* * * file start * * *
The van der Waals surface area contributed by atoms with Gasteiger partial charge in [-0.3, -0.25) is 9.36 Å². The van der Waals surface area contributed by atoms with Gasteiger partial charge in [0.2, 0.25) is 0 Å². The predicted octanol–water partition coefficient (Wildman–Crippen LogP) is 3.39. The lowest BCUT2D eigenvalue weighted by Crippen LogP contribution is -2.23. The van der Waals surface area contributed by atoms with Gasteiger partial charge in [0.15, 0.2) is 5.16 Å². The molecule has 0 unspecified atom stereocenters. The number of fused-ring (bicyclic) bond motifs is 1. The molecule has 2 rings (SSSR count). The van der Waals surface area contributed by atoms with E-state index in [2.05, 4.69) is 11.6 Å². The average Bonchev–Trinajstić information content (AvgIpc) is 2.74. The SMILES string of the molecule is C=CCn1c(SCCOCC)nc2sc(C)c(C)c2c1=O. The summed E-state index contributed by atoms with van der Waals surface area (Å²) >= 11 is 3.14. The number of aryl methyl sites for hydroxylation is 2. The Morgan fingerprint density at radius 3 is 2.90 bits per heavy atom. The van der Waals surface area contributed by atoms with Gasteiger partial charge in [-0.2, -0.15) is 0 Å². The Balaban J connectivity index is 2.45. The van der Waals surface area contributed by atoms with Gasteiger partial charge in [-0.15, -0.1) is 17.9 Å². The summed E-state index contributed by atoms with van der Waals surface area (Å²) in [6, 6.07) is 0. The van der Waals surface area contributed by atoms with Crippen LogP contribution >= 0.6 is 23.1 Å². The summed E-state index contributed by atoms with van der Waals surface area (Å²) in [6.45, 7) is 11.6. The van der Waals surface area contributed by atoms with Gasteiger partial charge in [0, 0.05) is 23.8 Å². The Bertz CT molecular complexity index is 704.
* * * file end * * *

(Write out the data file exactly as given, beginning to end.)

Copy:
The van der Waals surface area contributed by atoms with Gasteiger partial charge in [-0.3, -0.25) is 9.36 Å². The van der Waals surface area contributed by atoms with Gasteiger partial charge in [0.2, 0.25) is 0 Å². The predicted octanol–water partition coefficient (Wildman–Crippen LogP) is 3.39. The lowest BCUT2D eigenvalue weighted by Crippen LogP contribution is -2.23. The van der Waals surface area contributed by atoms with Gasteiger partial charge in [0.15, 0.2) is 5.16 Å². The molecule has 0 unspecified atom stereocenters. The number of fused-ring (bicyclic) bond motifs is 1. The molecule has 2 rings (SSSR count). The van der Waals surface area contributed by atoms with E-state index in [2.05, 4.69) is 11.6 Å². The average Bonchev–Trinajstić information content (AvgIpc) is 2.74. The SMILES string of the molecule is C=CCn1c(SCCOCC)nc2sc(C)c(C)c2c1=O. The summed E-state index contributed by atoms with van der Waals surface area (Å²) >= 11 is 3.14. The number of aryl methyl sites for hydroxylation is 2. The Morgan fingerprint density at radius 3 is 2.90 bits per heavy atom. The van der Waals surface area contributed by atoms with Gasteiger partial charge in [-0.2, -0.15) is 0 Å². The Balaban J connectivity index is 2.45. The van der Waals surface area contributed by atoms with Gasteiger partial charge in [-0.15, -0.1) is 17.9 Å². The summed E-state index contributed by atoms with van der Waals surface area (Å²) in [6, 6.07) is 0. The van der Waals surface area contributed by atoms with Crippen LogP contribution >= 0.6 is 23.1 Å². The summed E-state index contributed by atoms with van der Waals surface area (Å²) in [6.45, 7) is 11.6. The van der Waals surface area contributed by atoms with Gasteiger partial charge in [0, 0.05) is 23.8 Å². The Bertz CT molecular complexity index is 704.